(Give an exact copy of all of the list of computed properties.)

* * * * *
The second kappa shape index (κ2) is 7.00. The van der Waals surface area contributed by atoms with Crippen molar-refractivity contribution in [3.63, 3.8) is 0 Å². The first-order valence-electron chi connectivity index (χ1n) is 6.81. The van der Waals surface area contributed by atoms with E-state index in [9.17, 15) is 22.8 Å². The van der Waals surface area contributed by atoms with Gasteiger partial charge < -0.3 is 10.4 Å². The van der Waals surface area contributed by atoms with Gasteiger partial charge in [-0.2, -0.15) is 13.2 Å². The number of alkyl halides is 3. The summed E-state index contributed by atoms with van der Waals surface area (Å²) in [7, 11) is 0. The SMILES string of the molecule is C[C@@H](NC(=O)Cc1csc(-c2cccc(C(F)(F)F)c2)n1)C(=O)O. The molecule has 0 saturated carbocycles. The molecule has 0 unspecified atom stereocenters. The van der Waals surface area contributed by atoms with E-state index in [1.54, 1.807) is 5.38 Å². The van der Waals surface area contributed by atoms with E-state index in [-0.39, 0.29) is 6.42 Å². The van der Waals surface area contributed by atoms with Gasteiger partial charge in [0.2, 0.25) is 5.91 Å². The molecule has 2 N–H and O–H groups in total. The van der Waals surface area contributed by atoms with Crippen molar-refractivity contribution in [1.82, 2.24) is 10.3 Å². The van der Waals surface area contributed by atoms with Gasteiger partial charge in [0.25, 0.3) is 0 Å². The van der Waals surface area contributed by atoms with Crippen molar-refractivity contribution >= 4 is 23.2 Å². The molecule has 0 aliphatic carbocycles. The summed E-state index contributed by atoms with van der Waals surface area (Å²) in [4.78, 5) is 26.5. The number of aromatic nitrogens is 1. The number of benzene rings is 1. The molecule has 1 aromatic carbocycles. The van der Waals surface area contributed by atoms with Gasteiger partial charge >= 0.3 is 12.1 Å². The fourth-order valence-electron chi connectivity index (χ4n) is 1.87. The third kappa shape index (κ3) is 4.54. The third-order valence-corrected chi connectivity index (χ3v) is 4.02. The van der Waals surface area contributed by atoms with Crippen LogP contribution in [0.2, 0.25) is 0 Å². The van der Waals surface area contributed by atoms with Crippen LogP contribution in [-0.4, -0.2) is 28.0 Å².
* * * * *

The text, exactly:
The second kappa shape index (κ2) is 7.00. The van der Waals surface area contributed by atoms with Crippen molar-refractivity contribution in [3.63, 3.8) is 0 Å². The first-order valence-electron chi connectivity index (χ1n) is 6.81. The van der Waals surface area contributed by atoms with E-state index in [9.17, 15) is 22.8 Å². The van der Waals surface area contributed by atoms with Gasteiger partial charge < -0.3 is 10.4 Å². The van der Waals surface area contributed by atoms with Gasteiger partial charge in [-0.2, -0.15) is 13.2 Å². The number of alkyl halides is 3. The summed E-state index contributed by atoms with van der Waals surface area (Å²) in [7, 11) is 0. The SMILES string of the molecule is C[C@@H](NC(=O)Cc1csc(-c2cccc(C(F)(F)F)c2)n1)C(=O)O. The molecule has 0 saturated carbocycles. The molecule has 0 unspecified atom stereocenters. The van der Waals surface area contributed by atoms with E-state index in [1.54, 1.807) is 5.38 Å². The van der Waals surface area contributed by atoms with E-state index in [-0.39, 0.29) is 6.42 Å². The van der Waals surface area contributed by atoms with Gasteiger partial charge in [0.2, 0.25) is 5.91 Å². The molecule has 2 N–H and O–H groups in total. The van der Waals surface area contributed by atoms with Crippen molar-refractivity contribution in [1.82, 2.24) is 10.3 Å². The van der Waals surface area contributed by atoms with Gasteiger partial charge in [0.25, 0.3) is 0 Å². The van der Waals surface area contributed by atoms with Crippen molar-refractivity contribution >= 4 is 23.2 Å². The molecule has 0 aliphatic carbocycles. The summed E-state index contributed by atoms with van der Waals surface area (Å²) in [4.78, 5) is 26.5. The number of aromatic nitrogens is 1. The number of benzene rings is 1. The molecule has 1 aromatic carbocycles. The van der Waals surface area contributed by atoms with Gasteiger partial charge >= 0.3 is 12.1 Å². The fourth-order valence-electron chi connectivity index (χ4n) is 1.87. The third kappa shape index (κ3) is 4.54. The third-order valence-corrected chi connectivity index (χ3v) is 4.02. The van der Waals surface area contributed by atoms with Crippen LogP contribution in [0.2, 0.25) is 0 Å². The van der Waals surface area contributed by atoms with Crippen LogP contribution in [-0.4, -0.2) is 28.0 Å².